“Look, Daddy, there’s a plane!” cried a little voice several rows behind me. We were actually on a plane, settling in before takeoff, and apparently the little person in back…
“Look, Daddy, there’s a plane!” cried a little voice several rows behind me.
We were actually on a plane, settling in before takeoff, and apparently the little person in back was sitting in a window seat .
“Look, there’s another one!” he said a minute later, his delight making his voice carry through the cabin. I heard a few snickers from fellow passengers, while his father spoke to him softly.
As we started taxiing, the little boy cried, “There’s another one! And another one!”
He went on and on, pointing out every plane he saw on the ride to the runway and a few he made up along the way. Finally, he erupted into a fit of giggles and asked for some juice.
In my late 20s at the time, I’d been on enough planes that any delight I may felt about them had worn off long before. But his excitement made me and several other people smile.
How long had it been since any of us had felt a similar sense of wonder?
The Power of Ice Cream
Today that little boy would be roughly the same age as I was back then. Does he remember his excitement that morning? Maybe, maybe not. Maybe now he has his own little boy or girl to exclaim over airplanes.
Children are ambassadors of wonder. One of their jobs seems to be to spread that sense of wonder everywhere they go. They are experts at it, and they take unabashed delight in it.
Everything is new to them.
A few days ago, my husband and I went to the neighborhood ice cream shop. As soon as you walk in, you smell the sugar from the cones that are constantly baking. And when you walk out, you carry that smell with you.
We should know; we go there more often than we should. As someone well into middle age, I sometimes feel guilty about that. But when I take that first bite of chocolate ice cream with peanut butter buckeyes, I get over it.
As we stood in line, I noticed a small boy in a blue shirt and shorts, probably less than a year old, sitting in his daddy’s arms. The man held a small cone with a scoop of vanilla that he was sharing with his son. Every few minutes, the little boy would lean over for a lick of ice cream and then laugh with delight.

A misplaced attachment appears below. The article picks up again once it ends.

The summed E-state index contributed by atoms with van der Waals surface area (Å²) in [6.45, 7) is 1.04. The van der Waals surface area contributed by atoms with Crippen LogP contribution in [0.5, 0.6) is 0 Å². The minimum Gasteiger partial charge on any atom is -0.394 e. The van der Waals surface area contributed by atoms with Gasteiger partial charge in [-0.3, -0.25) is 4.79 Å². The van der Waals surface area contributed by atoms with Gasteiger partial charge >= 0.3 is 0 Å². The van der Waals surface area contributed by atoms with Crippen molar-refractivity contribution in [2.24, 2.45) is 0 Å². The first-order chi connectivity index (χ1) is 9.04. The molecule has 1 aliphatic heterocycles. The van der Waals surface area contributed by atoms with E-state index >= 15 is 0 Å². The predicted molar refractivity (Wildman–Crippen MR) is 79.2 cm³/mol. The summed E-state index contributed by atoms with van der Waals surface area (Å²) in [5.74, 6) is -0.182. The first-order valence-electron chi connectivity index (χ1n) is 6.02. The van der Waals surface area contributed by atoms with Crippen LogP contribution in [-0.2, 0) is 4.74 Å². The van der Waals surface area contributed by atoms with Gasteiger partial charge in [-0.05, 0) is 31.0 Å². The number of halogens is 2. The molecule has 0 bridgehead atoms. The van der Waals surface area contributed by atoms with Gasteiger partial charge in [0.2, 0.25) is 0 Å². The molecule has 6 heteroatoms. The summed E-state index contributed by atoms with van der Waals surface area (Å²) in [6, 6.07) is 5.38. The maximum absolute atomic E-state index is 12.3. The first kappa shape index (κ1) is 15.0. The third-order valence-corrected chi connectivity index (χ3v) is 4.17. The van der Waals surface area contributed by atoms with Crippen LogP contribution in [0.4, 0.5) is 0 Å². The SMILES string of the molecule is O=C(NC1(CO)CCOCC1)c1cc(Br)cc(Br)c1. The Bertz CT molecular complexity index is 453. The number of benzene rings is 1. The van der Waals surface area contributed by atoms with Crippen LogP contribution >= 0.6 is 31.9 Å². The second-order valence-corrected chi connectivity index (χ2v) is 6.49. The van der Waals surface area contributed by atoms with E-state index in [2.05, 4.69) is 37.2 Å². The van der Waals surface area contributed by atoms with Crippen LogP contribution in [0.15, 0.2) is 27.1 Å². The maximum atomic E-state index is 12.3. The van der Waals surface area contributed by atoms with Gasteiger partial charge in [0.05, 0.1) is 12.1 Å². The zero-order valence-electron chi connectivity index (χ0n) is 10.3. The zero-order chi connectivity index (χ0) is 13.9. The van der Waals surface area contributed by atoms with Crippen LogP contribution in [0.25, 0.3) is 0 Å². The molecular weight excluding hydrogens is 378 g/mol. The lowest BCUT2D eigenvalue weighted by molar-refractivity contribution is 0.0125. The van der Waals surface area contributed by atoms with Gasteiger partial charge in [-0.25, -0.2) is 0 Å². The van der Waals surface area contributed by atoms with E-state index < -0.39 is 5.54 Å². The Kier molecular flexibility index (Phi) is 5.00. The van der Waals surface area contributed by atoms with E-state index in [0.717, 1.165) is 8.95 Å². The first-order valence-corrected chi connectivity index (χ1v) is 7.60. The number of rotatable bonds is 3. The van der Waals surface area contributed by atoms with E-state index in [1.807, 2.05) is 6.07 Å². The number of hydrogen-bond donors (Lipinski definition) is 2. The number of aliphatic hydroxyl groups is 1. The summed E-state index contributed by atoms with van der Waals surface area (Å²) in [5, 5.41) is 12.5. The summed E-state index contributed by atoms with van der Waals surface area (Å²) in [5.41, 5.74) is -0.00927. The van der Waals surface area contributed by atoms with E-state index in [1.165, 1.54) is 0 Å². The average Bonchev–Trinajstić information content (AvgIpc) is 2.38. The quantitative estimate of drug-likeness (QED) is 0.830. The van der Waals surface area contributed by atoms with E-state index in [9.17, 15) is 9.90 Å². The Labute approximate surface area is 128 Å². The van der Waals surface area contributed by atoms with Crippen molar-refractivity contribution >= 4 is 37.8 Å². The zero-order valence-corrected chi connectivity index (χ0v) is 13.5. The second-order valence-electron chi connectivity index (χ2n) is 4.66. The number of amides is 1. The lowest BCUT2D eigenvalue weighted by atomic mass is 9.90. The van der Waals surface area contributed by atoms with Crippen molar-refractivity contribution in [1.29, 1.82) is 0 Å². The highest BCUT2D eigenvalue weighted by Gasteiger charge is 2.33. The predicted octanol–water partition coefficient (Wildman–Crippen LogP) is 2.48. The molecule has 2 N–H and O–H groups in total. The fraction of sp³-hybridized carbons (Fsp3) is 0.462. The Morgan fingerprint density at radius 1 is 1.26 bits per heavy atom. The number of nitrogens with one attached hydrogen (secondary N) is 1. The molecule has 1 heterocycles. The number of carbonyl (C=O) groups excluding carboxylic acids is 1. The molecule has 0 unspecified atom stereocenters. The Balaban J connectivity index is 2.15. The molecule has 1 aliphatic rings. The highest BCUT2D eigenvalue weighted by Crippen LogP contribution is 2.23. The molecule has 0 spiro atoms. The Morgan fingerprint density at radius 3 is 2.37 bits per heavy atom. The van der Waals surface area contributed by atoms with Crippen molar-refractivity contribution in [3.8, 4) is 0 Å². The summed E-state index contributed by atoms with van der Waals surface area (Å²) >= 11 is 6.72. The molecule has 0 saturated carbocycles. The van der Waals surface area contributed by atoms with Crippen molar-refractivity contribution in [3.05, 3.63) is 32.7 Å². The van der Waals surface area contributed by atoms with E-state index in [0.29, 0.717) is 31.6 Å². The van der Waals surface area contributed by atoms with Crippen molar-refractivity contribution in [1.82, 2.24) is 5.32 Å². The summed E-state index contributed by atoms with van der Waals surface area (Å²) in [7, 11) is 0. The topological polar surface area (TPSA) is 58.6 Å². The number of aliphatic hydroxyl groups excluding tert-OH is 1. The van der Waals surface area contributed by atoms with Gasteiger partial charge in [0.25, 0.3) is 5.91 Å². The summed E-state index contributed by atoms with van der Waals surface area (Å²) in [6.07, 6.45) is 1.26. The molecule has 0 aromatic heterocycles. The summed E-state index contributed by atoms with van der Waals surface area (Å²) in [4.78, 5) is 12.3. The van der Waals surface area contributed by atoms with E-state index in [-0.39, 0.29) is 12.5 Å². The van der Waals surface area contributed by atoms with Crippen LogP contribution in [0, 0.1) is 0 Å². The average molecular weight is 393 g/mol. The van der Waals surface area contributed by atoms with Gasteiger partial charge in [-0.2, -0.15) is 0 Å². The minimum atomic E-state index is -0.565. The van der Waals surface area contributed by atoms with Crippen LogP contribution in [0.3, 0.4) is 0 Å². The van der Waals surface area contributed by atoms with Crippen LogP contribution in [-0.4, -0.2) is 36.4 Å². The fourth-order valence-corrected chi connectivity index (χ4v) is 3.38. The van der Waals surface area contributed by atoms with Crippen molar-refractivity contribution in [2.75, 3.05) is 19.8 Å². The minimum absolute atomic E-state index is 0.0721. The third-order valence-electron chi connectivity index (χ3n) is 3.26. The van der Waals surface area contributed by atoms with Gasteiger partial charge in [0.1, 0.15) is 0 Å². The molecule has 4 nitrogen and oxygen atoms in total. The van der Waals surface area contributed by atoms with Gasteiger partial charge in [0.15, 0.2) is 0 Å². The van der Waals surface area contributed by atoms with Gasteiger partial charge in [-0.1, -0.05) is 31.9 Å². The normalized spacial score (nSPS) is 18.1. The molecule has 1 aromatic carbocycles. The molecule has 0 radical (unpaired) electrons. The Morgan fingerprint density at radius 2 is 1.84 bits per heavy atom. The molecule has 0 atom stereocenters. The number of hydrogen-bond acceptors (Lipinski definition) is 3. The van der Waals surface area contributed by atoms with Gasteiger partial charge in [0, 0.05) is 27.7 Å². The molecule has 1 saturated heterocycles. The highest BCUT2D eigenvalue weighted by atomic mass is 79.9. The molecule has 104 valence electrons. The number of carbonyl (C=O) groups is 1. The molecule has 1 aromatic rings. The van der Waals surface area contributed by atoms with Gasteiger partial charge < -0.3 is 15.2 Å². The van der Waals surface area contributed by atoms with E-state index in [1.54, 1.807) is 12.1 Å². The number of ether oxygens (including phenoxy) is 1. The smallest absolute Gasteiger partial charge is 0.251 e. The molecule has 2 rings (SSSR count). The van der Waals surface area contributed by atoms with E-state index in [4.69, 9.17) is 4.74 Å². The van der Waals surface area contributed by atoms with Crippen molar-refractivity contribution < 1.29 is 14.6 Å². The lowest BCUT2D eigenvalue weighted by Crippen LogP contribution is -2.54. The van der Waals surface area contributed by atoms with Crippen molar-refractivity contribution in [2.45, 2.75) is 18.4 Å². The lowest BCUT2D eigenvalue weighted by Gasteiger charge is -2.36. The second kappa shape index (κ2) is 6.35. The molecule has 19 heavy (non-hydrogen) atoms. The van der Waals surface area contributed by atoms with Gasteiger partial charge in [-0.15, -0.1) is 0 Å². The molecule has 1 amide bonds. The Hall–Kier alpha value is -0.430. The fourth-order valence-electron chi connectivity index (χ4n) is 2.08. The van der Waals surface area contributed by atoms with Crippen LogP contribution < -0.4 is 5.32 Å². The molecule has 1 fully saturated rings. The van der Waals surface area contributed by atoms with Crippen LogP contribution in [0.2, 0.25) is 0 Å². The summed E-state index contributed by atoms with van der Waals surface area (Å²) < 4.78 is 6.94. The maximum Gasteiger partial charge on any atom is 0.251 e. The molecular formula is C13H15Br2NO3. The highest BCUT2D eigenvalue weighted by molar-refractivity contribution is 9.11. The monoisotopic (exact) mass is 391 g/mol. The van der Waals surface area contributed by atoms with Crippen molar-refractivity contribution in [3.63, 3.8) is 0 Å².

As I watched, I laughed with him. He saw me, and we waved at each other. He leaned over for me to take him, but his daddy held on.
Smiling at both of them, I said, “It’s good, isn’t it? I always laugh when I get ice cream, too.”
I’m guessing that it wasn’t just the sweet and delicious taste of the ice cream that he loved but also the cold shock on his tongue on a sizzling summer day. I think it was also the love of his father, the security of his arms, and the moment of joy between them. A moment that I got to share too.
Children see and appreciate things we don’t. Oh, we did once, when we were their age, but then we grew up and became sophisticated, cynical, crazy busy, stressed out, tired, and bored. We have learned the science behind airplanes, the health risks of too much ice cream, and the troubles of life that quell laughter and delight.
Yet we live in a world with luna moths, waterfalls, Labrador Retrievers, peonies, whales, cacti, flamingos, volcanos, coconuts, glaciers, tomatoes, hedgehogs, glowfish—and human beings who all bear the image of God.
We are surrounded by beauty, color, variety, and order in both the seen and the unseen, all of it provided by a loving Father who freely shares his good and beautiful gifts with the world. These gifts point to him, teach us about him, and even invite us to enjoy him. But when you’re as advanced as we think we are, it can all seem ho-hum and hum-drum.
We are perhaps too grown up to open up to wonder.
My friend Crystal has three grandchildren who are all about a year old. She sent me videos of them chasing bubbles and splashing in puddles. They are barely walking, flat-footed and awkward in their sandals, but they are laughing with joy and so are the adults around them. “Children bring fresh eyes to everything,” she says.
It wasn’t many years ago when Crystal’s four sons were jumping in puddles themselves. One time, their family visited a new park, and bursting with excitement, the boys ran from one thing to another, exploring and discovering before going on to something else. They could hardly take it all in.
Then Jordan cried, “Mommy, we’ve never been in this world before!“
One day, those of us who know Jesus will be filled with wonder the depth of which we have never known. Our Father will be sharing delights with us that are far beyond what we can imagine. And we might find ourselves laughing with joy and surprise when we realize that we had glimpses of that world here in this one, all around us, right now.
Freelance writer and speaker LeAnne Martin looks for the beauty around us and encourages others to do the same. Through her words and pictures, she shares glimpses of beauty in nature, the arts, and the unexpected on her blog, Glimsen. Sign up to receive her weekly posts, and you’ll get a free gift of beauty in your inbox. You can also connect with LeAnne on Facebook, Instagram, and Pinterest. LeAnne lives with her husband in a wooded neighborhood outside Atlanta and looks forward to her next FaceTime with her daughter in college.